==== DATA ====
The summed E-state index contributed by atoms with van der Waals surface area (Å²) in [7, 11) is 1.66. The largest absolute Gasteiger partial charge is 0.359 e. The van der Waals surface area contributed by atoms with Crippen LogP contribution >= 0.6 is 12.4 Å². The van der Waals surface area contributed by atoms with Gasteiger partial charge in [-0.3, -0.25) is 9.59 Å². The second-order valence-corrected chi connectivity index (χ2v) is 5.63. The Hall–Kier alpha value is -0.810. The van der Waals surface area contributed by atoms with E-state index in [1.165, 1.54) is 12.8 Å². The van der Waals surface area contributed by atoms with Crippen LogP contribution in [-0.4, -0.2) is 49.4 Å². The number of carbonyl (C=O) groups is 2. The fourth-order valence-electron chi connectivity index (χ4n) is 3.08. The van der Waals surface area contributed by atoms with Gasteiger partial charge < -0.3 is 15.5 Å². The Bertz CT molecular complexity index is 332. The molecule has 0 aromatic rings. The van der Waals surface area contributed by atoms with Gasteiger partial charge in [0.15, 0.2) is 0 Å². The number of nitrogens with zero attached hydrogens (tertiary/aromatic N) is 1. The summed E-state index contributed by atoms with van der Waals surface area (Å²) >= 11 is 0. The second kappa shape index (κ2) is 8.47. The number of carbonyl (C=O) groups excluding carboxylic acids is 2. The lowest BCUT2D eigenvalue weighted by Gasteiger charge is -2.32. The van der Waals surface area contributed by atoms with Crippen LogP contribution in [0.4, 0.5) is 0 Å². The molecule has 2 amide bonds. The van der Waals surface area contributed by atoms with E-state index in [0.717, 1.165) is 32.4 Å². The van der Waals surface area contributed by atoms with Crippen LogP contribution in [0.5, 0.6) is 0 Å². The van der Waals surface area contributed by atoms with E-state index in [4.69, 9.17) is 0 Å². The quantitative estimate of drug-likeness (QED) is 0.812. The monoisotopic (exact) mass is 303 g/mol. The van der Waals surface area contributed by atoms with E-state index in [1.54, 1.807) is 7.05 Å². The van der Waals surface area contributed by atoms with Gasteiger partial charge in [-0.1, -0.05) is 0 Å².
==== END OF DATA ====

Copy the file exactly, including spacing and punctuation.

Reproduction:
The summed E-state index contributed by atoms with van der Waals surface area (Å²) in [7, 11) is 1.66. The largest absolute Gasteiger partial charge is 0.359 e. The van der Waals surface area contributed by atoms with Crippen LogP contribution >= 0.6 is 12.4 Å². The van der Waals surface area contributed by atoms with Gasteiger partial charge in [-0.3, -0.25) is 9.59 Å². The second-order valence-corrected chi connectivity index (χ2v) is 5.63. The Hall–Kier alpha value is -0.810. The van der Waals surface area contributed by atoms with E-state index in [1.165, 1.54) is 12.8 Å². The van der Waals surface area contributed by atoms with Crippen LogP contribution in [-0.4, -0.2) is 49.4 Å². The number of carbonyl (C=O) groups is 2. The fourth-order valence-electron chi connectivity index (χ4n) is 3.08. The van der Waals surface area contributed by atoms with Gasteiger partial charge < -0.3 is 15.5 Å². The Bertz CT molecular complexity index is 332. The molecule has 0 aromatic rings. The van der Waals surface area contributed by atoms with Gasteiger partial charge in [0.15, 0.2) is 0 Å². The number of nitrogens with zero attached hydrogens (tertiary/aromatic N) is 1. The summed E-state index contributed by atoms with van der Waals surface area (Å²) >= 11 is 0. The second kappa shape index (κ2) is 8.47. The number of carbonyl (C=O) groups excluding carboxylic acids is 2. The lowest BCUT2D eigenvalue weighted by Gasteiger charge is -2.32. The van der Waals surface area contributed by atoms with Crippen LogP contribution in [0.4, 0.5) is 0 Å². The molecule has 2 amide bonds. The van der Waals surface area contributed by atoms with E-state index in [0.717, 1.165) is 32.4 Å². The van der Waals surface area contributed by atoms with Crippen LogP contribution in [0.5, 0.6) is 0 Å². The van der Waals surface area contributed by atoms with E-state index in [4.69, 9.17) is 0 Å². The quantitative estimate of drug-likeness (QED) is 0.812. The monoisotopic (exact) mass is 303 g/mol. The van der Waals surface area contributed by atoms with E-state index in [1.54, 1.807) is 7.05 Å². The van der Waals surface area contributed by atoms with Gasteiger partial charge in [-0.1, -0.05) is 0 Å².